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Was Cambodia's Khmer Rouge Tribunal Worth the Effort? The View of an Anthropological Witness

January 15, 2023
Volume 21 | Issue 1 | Number 2
Article ID 5761


Abstract: In September 2022, the curtains at the Khmer Rouge Tribunal in Cambodia opened for the last time. Given the hundreds of millions spent, long delays, few trials, and non-stop controversies, many people wonder if the tribunal was worth the time, money, and effort. This essay describes three perspectives on the tribunals, two negative (purist and progressivist perspectives) and one more positive (the pragmatist perspective). The author then discusses why, despite the tribunal’s shortcomings, he agreed to testify as an expert witness, an experience recounted in his recently published book, Anthropological Witness: Lessons from the Khmer Rouge Tribunal (Cornell University Press, 2022).

Keywords: Cambodia; Khmer Rouge; Genocide; Expert Witness; International Law; Tribunals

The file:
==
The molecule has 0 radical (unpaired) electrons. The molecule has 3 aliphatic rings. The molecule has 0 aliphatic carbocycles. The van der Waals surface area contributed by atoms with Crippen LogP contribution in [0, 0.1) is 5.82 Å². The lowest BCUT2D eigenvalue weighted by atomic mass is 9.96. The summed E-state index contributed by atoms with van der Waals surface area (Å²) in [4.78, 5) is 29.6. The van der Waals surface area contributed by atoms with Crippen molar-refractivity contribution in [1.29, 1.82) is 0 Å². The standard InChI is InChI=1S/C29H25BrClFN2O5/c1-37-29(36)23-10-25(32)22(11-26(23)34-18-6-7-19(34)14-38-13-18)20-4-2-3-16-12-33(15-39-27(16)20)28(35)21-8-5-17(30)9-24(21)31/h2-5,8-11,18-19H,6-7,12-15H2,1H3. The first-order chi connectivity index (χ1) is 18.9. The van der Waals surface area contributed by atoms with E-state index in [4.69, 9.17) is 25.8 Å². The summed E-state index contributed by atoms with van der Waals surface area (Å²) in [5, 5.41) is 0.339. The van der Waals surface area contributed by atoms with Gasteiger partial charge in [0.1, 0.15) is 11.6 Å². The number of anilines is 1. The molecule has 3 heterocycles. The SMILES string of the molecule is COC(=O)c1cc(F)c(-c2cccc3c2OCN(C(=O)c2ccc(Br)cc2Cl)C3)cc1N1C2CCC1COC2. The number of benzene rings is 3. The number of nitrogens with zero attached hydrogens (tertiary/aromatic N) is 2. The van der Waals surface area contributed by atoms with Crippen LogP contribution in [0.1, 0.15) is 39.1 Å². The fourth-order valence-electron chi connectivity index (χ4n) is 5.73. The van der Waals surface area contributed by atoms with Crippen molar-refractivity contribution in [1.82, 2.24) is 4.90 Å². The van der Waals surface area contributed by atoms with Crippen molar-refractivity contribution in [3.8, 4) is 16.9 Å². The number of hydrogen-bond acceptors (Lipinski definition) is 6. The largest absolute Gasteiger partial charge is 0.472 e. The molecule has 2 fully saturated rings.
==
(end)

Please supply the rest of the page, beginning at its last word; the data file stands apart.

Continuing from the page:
Figure 1: Cover of the author’s latest book, Anthropological Witness: Lessons from the Khmer Rouge Tribunal (Cornell University Press, 2022).


Last September, the curtains at the Khmer Rouge Tribunal in Cambodia opened for the last time. Given the US$350 million spent, long delays, two trials, and non-stop controversies, many people have been wondering: was the tribunal worth the effort? 

I am one of them. I served as an expert witness at the tribunal in 2016 and recently published a book about the experience, Anthropological Witness: Expert Lessons from the Khmer Rouge Tribunal (Hinton 2022). And I have spent years conducting research on the Khmer Rouge, a group of Marxist revolutionaries who seized power in April 1975 amid the shockwaves of the Vietnam War.